About halfway through the day, I noticed I had a charleyhorse from sleeping in the car. It got progressively worse as the day wore on. By the time I finally got to head home, I was nearly doubled over. My ulcer was killing me. My charleyhorse hurt from my ankle up to my… another word that starts with the letter A. I looked like Igor, hunched and limping.
I picked up the kids, and headed home. Brief dinner, baths, homework, Dora. Before I knew it, the kids were in bed asleep, and I realized that Grey’s Anatomy was on. It was almost halfway through, but I figured it would be better than staying on Wikipedia continuing to try to figure out the difference between fate and destiny, determination and free will.
So I turned on the tv and plopped on the couch.Â There was Meredith Grey, in the land of the dearly departed. Talking to her mom. And it all clicked. Psyche has to go into the underworld, to bring back beauty. The last chapter of Till We Have Faces. All the ghosts, images of her loved ones trying to distract her from her purpose, get her stuck.
“Run, Meredith,” says Ellis Grey. Go back to life!
“Dammit, Kate, RUN!” shouts Jack into the Walkie. Get the hell off of Alcatraz.
A five year old me, toy-stuffed handkerchief in hand, “running away from home.” “I want to run away, I hate you!” I said to my mom, no idea how badly that would hurt a 25 year old, insecure kid. Could she really have been that young? Twenty-five? “Fine. Go.” says Mom. Â I got all of two blocks before realizing I didn’t really have anyplace to go and that what I really wanted was for her to tell me to stay.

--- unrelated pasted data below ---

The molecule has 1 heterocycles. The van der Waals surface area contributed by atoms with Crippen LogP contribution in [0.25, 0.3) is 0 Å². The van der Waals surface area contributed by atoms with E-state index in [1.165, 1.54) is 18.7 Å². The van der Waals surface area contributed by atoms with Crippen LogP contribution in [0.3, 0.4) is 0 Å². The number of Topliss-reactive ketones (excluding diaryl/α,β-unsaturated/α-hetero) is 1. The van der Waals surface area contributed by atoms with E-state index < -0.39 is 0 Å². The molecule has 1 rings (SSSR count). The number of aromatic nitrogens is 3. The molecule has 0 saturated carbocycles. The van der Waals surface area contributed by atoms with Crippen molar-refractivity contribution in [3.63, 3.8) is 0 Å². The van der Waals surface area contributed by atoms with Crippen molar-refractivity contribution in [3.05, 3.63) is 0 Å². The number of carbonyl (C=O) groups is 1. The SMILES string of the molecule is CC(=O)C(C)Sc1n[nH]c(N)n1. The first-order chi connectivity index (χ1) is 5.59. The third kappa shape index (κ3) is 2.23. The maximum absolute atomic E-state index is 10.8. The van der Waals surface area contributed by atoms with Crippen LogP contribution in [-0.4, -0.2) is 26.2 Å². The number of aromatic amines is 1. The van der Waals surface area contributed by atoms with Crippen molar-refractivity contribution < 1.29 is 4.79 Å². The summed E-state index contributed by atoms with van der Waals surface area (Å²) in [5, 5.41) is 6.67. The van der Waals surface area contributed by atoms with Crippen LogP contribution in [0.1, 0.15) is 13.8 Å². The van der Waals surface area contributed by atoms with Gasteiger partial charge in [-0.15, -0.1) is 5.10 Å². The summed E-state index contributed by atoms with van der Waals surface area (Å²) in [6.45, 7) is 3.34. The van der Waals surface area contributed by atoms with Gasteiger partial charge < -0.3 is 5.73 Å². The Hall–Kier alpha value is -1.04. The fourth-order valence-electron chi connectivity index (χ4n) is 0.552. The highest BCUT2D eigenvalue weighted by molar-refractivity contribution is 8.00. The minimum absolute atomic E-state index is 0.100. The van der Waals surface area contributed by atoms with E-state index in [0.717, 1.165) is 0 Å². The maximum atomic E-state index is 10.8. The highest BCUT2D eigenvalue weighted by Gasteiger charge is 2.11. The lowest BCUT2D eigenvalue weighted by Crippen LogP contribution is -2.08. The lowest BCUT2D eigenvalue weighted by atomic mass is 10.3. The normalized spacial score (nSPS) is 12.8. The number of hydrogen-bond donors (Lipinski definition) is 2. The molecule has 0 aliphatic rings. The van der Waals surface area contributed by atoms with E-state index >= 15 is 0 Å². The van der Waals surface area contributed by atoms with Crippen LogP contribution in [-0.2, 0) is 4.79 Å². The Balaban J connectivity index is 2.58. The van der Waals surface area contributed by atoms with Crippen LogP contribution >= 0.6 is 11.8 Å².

A six year old me, running away from my friend Kristen and my sister Jen, to see if they’d find me. Hiding in the dogwood tree, surrounded by flowers and budding green leaves, watching them call for me.
A nine year old me, running away from Jessica and Julie and my other girlfriends on the school playground, to see if they’d try to find me. To see if they’d “prove” they really liked me.Â I didÂ it so many times, they eventually got tired and quit and gave up on me.
A twenty-two year old me, leaving Florida and separating from Chris to see if he’d re-engage and try to bring me back.
What have the last five years taught me? To stand. To stop running. To stop trying to get people to prove to me that I’m worthy of love, and live out of the love I know is given to me.
Ephesians 6: 10-13
“Finally, be strong in the Lord and in his mighty power. Put on the full armor of God so that you can take your stand against the devil’s schemes. For our struggle is not against flesh and blood, but against the rulers, against the authorities, against the powers of this dark world and against the spiritual forces of evil in the heavenly realms. Therefore put on the full armor of God, so that when the day of evil comes, you may be able to stand your ground, and after you have done everything, to stand.”